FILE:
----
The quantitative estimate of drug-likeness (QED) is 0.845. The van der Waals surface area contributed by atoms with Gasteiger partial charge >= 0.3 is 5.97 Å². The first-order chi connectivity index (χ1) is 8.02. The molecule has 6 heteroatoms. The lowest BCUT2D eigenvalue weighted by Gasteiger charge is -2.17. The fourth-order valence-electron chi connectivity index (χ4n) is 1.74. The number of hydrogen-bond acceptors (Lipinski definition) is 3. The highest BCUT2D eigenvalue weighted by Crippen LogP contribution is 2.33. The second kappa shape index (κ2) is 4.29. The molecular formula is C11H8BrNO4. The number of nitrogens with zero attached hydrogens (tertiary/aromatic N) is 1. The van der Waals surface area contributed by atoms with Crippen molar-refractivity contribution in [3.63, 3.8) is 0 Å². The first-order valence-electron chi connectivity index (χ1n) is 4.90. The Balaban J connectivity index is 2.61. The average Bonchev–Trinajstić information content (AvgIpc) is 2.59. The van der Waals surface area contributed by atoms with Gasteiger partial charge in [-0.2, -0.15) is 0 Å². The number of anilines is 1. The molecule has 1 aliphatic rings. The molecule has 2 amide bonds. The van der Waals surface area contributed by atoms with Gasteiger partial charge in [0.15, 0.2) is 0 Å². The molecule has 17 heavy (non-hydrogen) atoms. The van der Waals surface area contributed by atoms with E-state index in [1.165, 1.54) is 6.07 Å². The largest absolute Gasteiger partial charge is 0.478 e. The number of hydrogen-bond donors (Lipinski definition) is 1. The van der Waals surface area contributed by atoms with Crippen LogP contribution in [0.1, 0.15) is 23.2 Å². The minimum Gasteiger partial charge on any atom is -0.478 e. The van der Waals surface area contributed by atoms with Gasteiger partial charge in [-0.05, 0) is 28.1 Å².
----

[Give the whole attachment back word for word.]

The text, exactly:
The quantitative estimate of drug-likeness (QED) is 0.845. The van der Waals surface area contributed by atoms with Gasteiger partial charge >= 0.3 is 5.97 Å². The first-order chi connectivity index (χ1) is 8.02. The molecule has 6 heteroatoms. The lowest BCUT2D eigenvalue weighted by Gasteiger charge is -2.17. The fourth-order valence-electron chi connectivity index (χ4n) is 1.74. The number of hydrogen-bond acceptors (Lipinski definition) is 3. The highest BCUT2D eigenvalue weighted by Crippen LogP contribution is 2.33. The second kappa shape index (κ2) is 4.29. The molecular formula is C11H8BrNO4. The number of nitrogens with zero attached hydrogens (tertiary/aromatic N) is 1. The van der Waals surface area contributed by atoms with Crippen molar-refractivity contribution in [3.63, 3.8) is 0 Å². The first-order valence-electron chi connectivity index (χ1n) is 4.90. The Balaban J connectivity index is 2.61. The average Bonchev–Trinajstić information content (AvgIpc) is 2.59. The van der Waals surface area contributed by atoms with Gasteiger partial charge in [-0.2, -0.15) is 0 Å². The number of anilines is 1. The molecule has 1 aliphatic rings. The molecule has 2 amide bonds. The van der Waals surface area contributed by atoms with Gasteiger partial charge in [0.15, 0.2) is 0 Å². The molecule has 17 heavy (non-hydrogen) atoms. The van der Waals surface area contributed by atoms with E-state index in [1.165, 1.54) is 6.07 Å². The largest absolute Gasteiger partial charge is 0.478 e. The number of hydrogen-bond donors (Lipinski definition) is 1. The van der Waals surface area contributed by atoms with Crippen LogP contribution in [0.1, 0.15) is 23.2 Å². The minimum Gasteiger partial charge on any atom is -0.478 e. The van der Waals surface area contributed by atoms with Gasteiger partial charge in [-0.05, 0) is 28.1 Å².